African Caracal Cat

Caracal – The largest of the small cats in Africa ….

A caracal’s most distinguishing feature is its long, black ear tufts, also known as tassels. There are numerous theories regarding the function of the ear tufts. By breaking up the outline of the cat’s head, the tufts may help keep flies out of the cat’s face or aid in camouflaging the caracal in tall grass. The most widely accepted theory, however, is that the cat twitches its ear tufts to communicate with other caracals.

The caracal has a high tolerance for potentially harsh environments such as savannah, semi-desert, dry woodland, arid hilly steppe, and dry mountains.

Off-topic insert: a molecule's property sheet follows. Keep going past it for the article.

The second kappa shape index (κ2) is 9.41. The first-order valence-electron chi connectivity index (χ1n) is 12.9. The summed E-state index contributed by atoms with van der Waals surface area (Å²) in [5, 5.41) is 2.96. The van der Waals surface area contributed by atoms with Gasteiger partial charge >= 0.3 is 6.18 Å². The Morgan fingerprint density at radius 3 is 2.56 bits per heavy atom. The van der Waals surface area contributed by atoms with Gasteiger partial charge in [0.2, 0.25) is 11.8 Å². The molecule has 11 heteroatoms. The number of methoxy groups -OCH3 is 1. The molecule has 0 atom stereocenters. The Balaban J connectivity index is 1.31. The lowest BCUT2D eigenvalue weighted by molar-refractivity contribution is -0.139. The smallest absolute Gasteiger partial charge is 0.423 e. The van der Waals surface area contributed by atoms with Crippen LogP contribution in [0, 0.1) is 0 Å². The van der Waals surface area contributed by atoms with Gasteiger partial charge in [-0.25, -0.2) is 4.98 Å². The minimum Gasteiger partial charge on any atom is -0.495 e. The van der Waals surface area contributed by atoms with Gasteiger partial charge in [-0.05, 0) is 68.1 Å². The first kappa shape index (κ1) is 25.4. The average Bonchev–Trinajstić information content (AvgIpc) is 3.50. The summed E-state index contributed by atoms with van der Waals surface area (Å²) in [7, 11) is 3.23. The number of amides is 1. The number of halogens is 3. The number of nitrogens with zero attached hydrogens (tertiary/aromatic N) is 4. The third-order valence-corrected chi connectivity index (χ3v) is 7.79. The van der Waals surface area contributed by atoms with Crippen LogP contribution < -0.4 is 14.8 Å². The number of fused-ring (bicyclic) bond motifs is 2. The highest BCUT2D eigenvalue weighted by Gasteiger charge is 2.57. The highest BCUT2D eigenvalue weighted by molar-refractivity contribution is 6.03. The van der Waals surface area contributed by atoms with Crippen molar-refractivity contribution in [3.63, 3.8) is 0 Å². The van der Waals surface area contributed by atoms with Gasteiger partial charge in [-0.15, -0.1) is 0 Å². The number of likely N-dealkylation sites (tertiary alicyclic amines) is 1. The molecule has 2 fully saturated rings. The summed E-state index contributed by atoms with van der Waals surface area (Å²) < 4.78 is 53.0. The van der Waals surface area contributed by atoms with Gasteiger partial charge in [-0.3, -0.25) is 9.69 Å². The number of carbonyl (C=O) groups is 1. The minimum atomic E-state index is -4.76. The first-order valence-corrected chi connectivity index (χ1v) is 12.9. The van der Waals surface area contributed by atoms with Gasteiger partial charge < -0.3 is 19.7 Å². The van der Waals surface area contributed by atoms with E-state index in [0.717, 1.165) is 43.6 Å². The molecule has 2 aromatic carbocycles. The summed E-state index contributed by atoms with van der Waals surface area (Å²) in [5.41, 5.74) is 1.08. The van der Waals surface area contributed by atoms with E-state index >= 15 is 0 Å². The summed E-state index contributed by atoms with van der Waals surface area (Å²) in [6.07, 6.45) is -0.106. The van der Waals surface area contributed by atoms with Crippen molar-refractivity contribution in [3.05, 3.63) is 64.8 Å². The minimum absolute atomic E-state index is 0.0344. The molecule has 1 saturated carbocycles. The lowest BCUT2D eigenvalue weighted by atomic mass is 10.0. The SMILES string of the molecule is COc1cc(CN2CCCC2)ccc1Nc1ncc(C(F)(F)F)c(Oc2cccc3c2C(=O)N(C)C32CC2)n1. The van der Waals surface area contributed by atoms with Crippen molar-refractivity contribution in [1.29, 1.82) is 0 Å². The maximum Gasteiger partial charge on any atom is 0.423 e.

Caracals hunt at night and eat whatever they can catch, including mongoose, rodents, hyraxes, dik-diks, and monkeys. Caracals have been known to kill large mammals such as impalas and young kudus, as well as attack domestic livestock. These agile cats can leap up to 3 metres to swot a flying bird. They are even capable of leaping onto a sitting ostrich!

Caracals keep their claws sharp in order to catch their prey. They will sometimes climb trees and even hide their catch in the branches for later consumption. Caracals may be the top predators in their area due to their wide range, or there may be a larger carnivore (such as a lion or wild dog) to watch out for.